Compared to many of Britain’s leading horseracing venues, Sandown Park is ultra-modern. It’s only been in existence since 1875.
Where many courses developed gradually and informally, Sandown Park was purpose-built on the edge of London. The town planners considered an alternative use for the site – as a lunatic asylum – but thankfully opted for the horses instead.
You can see such landmarks as the London Eye, Wembley Stadium and the Gherkin from the racecourse but most fans keep their eyes firmly fixed on Sandown’s famous hill finish, the stage of many thrilling finales. Legendary jockey Fred Archer rode a winner at the inaugural meeting, while Arkle, Mill Reef and Desert Orchid – over the fences, of course – all triumphed here. Sandown was the Queen Mother’s favourite course.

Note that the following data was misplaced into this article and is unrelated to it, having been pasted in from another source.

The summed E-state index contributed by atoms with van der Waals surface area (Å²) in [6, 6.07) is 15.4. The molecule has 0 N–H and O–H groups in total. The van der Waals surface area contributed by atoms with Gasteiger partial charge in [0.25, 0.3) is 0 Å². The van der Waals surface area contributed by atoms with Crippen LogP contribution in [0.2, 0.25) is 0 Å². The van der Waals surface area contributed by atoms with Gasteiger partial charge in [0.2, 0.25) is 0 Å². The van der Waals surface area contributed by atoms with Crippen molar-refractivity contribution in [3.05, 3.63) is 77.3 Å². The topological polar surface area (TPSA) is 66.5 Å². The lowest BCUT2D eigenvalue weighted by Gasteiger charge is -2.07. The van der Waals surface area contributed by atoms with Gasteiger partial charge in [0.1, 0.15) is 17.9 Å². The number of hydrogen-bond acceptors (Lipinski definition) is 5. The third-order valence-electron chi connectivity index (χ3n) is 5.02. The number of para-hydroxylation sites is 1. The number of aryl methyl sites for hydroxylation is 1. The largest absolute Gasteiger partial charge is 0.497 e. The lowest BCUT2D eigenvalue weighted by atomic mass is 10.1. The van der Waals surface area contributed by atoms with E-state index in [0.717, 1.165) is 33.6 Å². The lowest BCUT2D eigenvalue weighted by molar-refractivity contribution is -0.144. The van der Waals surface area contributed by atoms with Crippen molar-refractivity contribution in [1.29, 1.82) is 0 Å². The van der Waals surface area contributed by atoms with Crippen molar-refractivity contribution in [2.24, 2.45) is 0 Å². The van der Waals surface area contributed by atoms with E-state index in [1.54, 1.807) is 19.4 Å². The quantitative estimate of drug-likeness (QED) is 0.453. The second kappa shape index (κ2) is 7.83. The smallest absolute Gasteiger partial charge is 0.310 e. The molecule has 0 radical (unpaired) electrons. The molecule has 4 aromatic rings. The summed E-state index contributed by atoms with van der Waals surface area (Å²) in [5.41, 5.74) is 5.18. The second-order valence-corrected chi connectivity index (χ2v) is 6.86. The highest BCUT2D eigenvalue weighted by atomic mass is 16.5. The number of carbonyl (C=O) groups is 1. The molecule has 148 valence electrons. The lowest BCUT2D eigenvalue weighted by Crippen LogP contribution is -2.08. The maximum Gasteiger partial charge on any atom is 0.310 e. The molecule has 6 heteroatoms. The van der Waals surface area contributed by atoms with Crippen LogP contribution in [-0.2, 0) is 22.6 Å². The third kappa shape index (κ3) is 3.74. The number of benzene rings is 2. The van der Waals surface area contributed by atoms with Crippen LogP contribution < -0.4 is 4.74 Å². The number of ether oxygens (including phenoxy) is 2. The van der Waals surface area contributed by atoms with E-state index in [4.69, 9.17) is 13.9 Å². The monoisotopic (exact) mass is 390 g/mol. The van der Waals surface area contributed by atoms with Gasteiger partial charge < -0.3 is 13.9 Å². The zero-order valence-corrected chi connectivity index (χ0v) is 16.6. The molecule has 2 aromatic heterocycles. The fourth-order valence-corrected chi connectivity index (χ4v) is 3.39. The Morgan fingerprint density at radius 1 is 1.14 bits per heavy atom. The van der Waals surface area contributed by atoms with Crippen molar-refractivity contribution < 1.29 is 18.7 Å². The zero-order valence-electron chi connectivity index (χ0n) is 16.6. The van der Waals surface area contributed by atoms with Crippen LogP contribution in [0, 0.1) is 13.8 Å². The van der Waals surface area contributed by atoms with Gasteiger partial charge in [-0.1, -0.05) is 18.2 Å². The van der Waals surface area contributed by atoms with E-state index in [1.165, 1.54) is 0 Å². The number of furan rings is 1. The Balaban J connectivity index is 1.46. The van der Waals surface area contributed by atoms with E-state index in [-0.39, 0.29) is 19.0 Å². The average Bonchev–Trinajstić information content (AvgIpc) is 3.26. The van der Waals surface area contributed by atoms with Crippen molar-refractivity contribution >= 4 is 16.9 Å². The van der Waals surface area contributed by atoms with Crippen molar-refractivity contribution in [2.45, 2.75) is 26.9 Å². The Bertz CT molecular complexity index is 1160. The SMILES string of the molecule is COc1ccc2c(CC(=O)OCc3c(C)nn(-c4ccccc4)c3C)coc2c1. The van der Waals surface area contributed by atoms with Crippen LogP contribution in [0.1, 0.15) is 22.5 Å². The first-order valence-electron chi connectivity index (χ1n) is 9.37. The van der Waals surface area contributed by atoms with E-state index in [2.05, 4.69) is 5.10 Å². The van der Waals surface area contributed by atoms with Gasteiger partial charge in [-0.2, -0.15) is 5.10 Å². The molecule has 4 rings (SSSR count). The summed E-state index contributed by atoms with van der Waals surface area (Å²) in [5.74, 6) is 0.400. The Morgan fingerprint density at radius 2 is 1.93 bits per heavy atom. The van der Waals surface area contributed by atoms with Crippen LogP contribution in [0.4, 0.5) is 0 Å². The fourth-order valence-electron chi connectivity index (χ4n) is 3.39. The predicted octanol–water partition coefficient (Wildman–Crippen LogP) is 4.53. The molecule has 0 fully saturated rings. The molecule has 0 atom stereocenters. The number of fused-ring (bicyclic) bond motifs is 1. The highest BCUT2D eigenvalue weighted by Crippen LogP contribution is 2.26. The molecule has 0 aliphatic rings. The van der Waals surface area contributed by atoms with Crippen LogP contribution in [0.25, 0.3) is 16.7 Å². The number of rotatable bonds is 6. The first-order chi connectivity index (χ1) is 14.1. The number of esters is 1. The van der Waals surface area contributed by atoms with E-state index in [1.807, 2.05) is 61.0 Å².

Its biggest flat race, the Coral-Eclipse Stakes in early July, is part of the QIPCO British Champions Series. It’s named after the undefeated 18th century racehorse, Eclipse, who became a hugely influential stallion with 95% of modern-day thoroughbred racehorses tracing back to him through their male bloodlines.